Examining the Ryan O’Reilly situation


Earlier this week it was announced that the Colorado Avalanche would take Ryan O’Reilly to club-elected salary arbitration. From our post on the O’Reilly situation:

"O’Reilly is set for restricted free agent status and the Avalanche would have to pay him $6.5 million in order to retain his rights. It’s possible that an arbitrator could give him less money than that, which O’Reilly would have to take. The arbitrator will give O’Reilly an option for a one or two year deal. There’s still a chance that the Avs and O’Reilly agree to a long-term deal"

This all started two years ago when the Avs and O’Reilly couldn’t come to terms on a deal and O’Reilly held out. The Avs wanted O’Reilly to take a two-year “bridge contract” much like Matt Duchene did after his rookie contract was up while O’Reilly wanted to sign a long-term deal right then. The Calgary Flames swooped in with an offer sheet and forced the Avs to sign O’Reilly to a big money two-year deal.

Now the two-year deal is up and the Avs and O’Reilly are once again at a standstill. So how does this play out? Let’s take a look

Ryan O’Reilly signs Arbitration Deal

At worst, the arbitrator will award O’Reilly a one or two year deal worth $5.5 million per year. O’Reilly could get more than that, but that’s the worst offer he’ll receive. Not exactly a terrible deal. It’s a million less than what O’Reilly was expecting, but it’s still a good deal. In fact, it’s the same amount of money that Gabriel Landeskog will make next season, which sounds pretty fair. Of course, this could put a rift between O’Reilly and the Avs as I’m sure this caught him off guard. The wounds from two years ago are still fresh, and even though O’Reilly has been a professional since then, I’m sure this hurts him. He won’t let it get to him, especially on the ice, but when he’s eventually eligible for unrestricted free agency, it’s very likely that he gets a one-way ticket out of town as fast as possible.

Ryan O’Reilly signs Offer Sheet

From July 1st to July 5th, other teams can offer O’Reilly an offer sheet, much like the Flames did two years ago. That’ll once again put the Avs in a position to match or let him go for draft pick compensation. This is a worst-case scenario for the Avs as they’ll either have to pay him the $6.5 million he’s owed, or more, or only get draft picks back in return. Draft picks are a strong form of currency in the NHL, but you never know how they are going to pan out. Not only could the pick the Avs receive be a late-round pick if the team O’Reilly signs with does well, but the player may never make an impact in the league. Given that O’Reilly is already an established NHL player who can be used effectively in all situations, the risk of the unknown is pretty great for the Avs.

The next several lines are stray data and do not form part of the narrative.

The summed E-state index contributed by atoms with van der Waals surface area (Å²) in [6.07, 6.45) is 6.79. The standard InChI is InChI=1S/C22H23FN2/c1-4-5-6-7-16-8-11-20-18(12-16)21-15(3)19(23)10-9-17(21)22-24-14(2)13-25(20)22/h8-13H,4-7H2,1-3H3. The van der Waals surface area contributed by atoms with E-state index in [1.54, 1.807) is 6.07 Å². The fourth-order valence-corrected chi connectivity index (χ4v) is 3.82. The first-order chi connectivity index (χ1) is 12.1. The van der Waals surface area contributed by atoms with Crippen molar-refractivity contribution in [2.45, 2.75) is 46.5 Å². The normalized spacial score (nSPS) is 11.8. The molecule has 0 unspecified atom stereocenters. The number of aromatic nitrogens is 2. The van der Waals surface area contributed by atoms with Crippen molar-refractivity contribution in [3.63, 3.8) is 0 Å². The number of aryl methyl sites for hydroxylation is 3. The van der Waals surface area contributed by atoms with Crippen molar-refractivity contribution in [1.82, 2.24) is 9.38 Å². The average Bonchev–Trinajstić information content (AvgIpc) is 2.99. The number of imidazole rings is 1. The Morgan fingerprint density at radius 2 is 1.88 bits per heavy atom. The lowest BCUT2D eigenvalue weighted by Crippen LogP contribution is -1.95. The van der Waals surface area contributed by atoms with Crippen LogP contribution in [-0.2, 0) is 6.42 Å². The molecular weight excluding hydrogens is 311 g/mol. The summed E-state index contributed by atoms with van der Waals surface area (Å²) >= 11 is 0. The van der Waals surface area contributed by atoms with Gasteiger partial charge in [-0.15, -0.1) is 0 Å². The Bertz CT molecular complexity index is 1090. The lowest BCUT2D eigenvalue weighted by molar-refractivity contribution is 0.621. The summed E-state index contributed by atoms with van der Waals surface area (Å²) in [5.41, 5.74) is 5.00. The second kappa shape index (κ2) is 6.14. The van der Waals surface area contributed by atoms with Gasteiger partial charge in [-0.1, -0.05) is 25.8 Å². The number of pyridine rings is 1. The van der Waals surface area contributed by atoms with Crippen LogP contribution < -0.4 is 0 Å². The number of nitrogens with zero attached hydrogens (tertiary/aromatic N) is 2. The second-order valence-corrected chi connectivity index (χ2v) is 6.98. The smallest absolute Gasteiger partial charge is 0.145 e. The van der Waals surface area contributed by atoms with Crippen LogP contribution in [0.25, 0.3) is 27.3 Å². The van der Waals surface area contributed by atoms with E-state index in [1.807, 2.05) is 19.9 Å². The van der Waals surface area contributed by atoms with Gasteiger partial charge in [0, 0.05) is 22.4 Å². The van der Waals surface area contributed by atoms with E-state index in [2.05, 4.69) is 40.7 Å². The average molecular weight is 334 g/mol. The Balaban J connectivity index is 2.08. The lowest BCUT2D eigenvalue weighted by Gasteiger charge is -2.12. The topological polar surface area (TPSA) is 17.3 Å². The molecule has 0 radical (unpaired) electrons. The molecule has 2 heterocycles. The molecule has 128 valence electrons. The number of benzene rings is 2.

Ryan O’Reilly signs Long-Term Deal

This scenario doesn’t seem very likely at this point, but stranger things have happened. The Avs and O’Reilly can work on a long-term deal all the way up to their arbitration meeting. While the first year on the deal has to be at least $6.5 million, it’s possible that the two sides could come to agreement that would balance out down the line and give the Avs less of a cap hit. At $6.5 million, O’Reilly would be the highest paid player on the team, which doesn’t seem right considering he plays alongside Matt Duchene. But maybe O’Reilly can sign a front-end contract that sees him take a pay decrease in coming years, which would average the Avs cap hit to around $5 million, which is what, in all honesty, O’Reilly should be making. Remember, the Avs are still hoping to retain Paul Stastny and they are going to have to re-sign Nathan MacKinnon in the near future. Taking a $6.5 million cap hit on O’Reilly for more than a year just isn’t good long-term business.

Ryan O’Reilly is Traded

I’d bet on this being the most likely outcome. Whether it’s before the arbitration hearing or after, I don’t see O’Reilly staying in Denver for too long. O’Reilly’s value is at an all-time high right now. He’s a young top line player, whether it be center or wing, and could fetch that top-end defenseman that the Avs desperately need. Or, he could bring back quality forwards on less deals, giving the Avs more cap room to sign Stastny and a solid defenseman in free agency.

Final Thoughts

Ryan O’Reilly is a passionate competitor who is the first one to arrive at the rink and the last one to leave. He’d be a future, possibly even present, captain on many teams. It would be a shame if this situation didn’t get resolved for the Avs and the fans. It would be a shame if O’Reilly, like Chris Drury before him, ended up traded over a contract dispute. I hope to see #90 in the burgundy and blue next year, but I have my doubts.